Grammar Vigilante Causes Stir Among Editors

picture of graffiti on wallIn April, shortly after I returned from the ACES annual conference in St. Petersburg, FL, the BBC ran an article about a self-styled “grammar vigilante” who has been correcting punctuation on public signs in Bristol, England for the past decade. This “Banksy of punctuation” has even fashioned an “apostrophiser” (that would be “apostrophizer” in American English), a long-handled tool that can correct erroneous punctuation at heights unreachable by the human arm.

My first—and enduring—response to this was and is amusement. When I first heard about it, my imagination ran loose, conjuring up an image of a mild-mannered family man with OCD who just couldn’t let an errant or missing apostrophe go unfixed. Let’s call him Nigel. Nigel dons a black hoodie and sneaks out after the kiddies are in bed to ease his jangly nerves by “fixing” neighborhood signs. This guy would make a great character in a novel!

But many other copyeditors and linguists—including many prominent ones in the editing community—did not share my reaction, as evidenced by the current of tweets and blog posts condemning the vigilante that rippled through our corner of the internet. Linguist James Harbeck tweeted something to the effect of, “If your need to correct grammar compels you to deface someone else’s property, you should rethink whether it has anything to do with language.” (This is a very loose paraphrasing of the tweet; Harbeck is a prolific tweeter and I’d have to scroll through hundreds of tweets to find the exact wording.)

Harbeck’s tweet was generously liked and retweeted. Other similarly disapproving tweets, blog posts, and discussions proliferated across the electronic editorial community.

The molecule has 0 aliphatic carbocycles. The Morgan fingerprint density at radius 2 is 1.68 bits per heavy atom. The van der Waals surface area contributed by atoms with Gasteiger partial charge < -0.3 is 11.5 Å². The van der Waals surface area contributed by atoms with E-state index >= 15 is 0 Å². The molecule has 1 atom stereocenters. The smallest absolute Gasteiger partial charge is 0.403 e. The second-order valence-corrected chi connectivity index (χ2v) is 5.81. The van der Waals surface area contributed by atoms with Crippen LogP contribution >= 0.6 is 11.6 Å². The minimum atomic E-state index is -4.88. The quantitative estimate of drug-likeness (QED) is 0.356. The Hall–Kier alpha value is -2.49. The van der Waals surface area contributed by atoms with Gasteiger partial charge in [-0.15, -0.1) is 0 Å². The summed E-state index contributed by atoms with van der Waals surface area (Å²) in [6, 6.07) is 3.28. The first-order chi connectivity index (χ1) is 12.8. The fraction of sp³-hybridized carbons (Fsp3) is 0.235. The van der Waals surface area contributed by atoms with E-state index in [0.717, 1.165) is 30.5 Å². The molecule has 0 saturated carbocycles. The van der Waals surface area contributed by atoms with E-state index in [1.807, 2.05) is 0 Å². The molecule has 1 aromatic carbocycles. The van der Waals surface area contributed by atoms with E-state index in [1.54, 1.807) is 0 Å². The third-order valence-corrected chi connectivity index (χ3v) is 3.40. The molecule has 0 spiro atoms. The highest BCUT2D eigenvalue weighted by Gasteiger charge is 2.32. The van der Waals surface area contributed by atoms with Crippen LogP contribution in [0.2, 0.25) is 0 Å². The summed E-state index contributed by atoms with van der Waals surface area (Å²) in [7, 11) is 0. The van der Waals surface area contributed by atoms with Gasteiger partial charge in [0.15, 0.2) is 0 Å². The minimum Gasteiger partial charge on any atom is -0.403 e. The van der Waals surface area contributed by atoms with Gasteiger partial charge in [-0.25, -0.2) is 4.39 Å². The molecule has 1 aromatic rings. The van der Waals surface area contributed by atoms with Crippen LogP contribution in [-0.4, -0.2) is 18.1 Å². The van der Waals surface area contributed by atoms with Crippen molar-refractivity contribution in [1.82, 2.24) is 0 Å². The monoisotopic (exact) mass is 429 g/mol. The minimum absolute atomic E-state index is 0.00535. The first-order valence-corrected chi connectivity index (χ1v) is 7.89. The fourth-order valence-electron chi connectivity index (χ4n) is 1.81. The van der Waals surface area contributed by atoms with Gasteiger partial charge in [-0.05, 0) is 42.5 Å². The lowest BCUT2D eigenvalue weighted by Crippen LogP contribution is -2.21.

I scratched my head at my peers’ heated response to this story. “This man isn’t an editor—he’s an engineer,” I thought. Why were editors taking this so personally? Were copyeditors being pedantic about being pedantic? Not a single non-editor friend whom I asked found the story offensive.

Did my editor friends lack a sense of humor? No, that didn’t ring true; the conference had been full of goofy editors wearing tiaras, silly spelling bees, shuffleboard. So why did they seem to have a zero tolerance policy for the grammar vigilante?

I have found that the longer I edit for money, the less frequently I correct or even notice grammar and punctuation errors in the wild. When I’m off duty, I’m off duty. My husband is an auto restoration mechanic and the last thing he wants to do in his free time is lift the hood of a vintage Ferrari. Why would editors be different?

Maybe editors are different, and that’s why so many took this so personally. (I’m not implying that this is true by posing this possibility; what do you think?) Sometimes we get angry at another person’s actions because they remind us of things about ourselves we don’t like.

Of course I agree that editors should not go around offering uninvited corrections, but the “grammar vigilante” is not an editor. In my view, he’s a man with a compulsion that happens to revolve around signs and punctuation.

Harbeck, a man steeped in and passionate about language, is right: the actions of the vigilante have little to do with language. But I don’t think well-meaning editors need to defend the world from “grammar vigilantes” like this one, who was actually thanked by the owners of “Cambridge Motor’s” when he de-apostrophized it! And we don’t have to get angry about this to prove that we would never do such a thing.

If editors want to be perceived as less fussy, maybe we should start with being less fussy about quirky punctuation-obsessed individuals like Bristol’s grammar vigilante and his trusty apostrophiser. I, for one, remain adamantly bemused, and no copyeditor’s finger wagging about how I “should” feel about it can change that.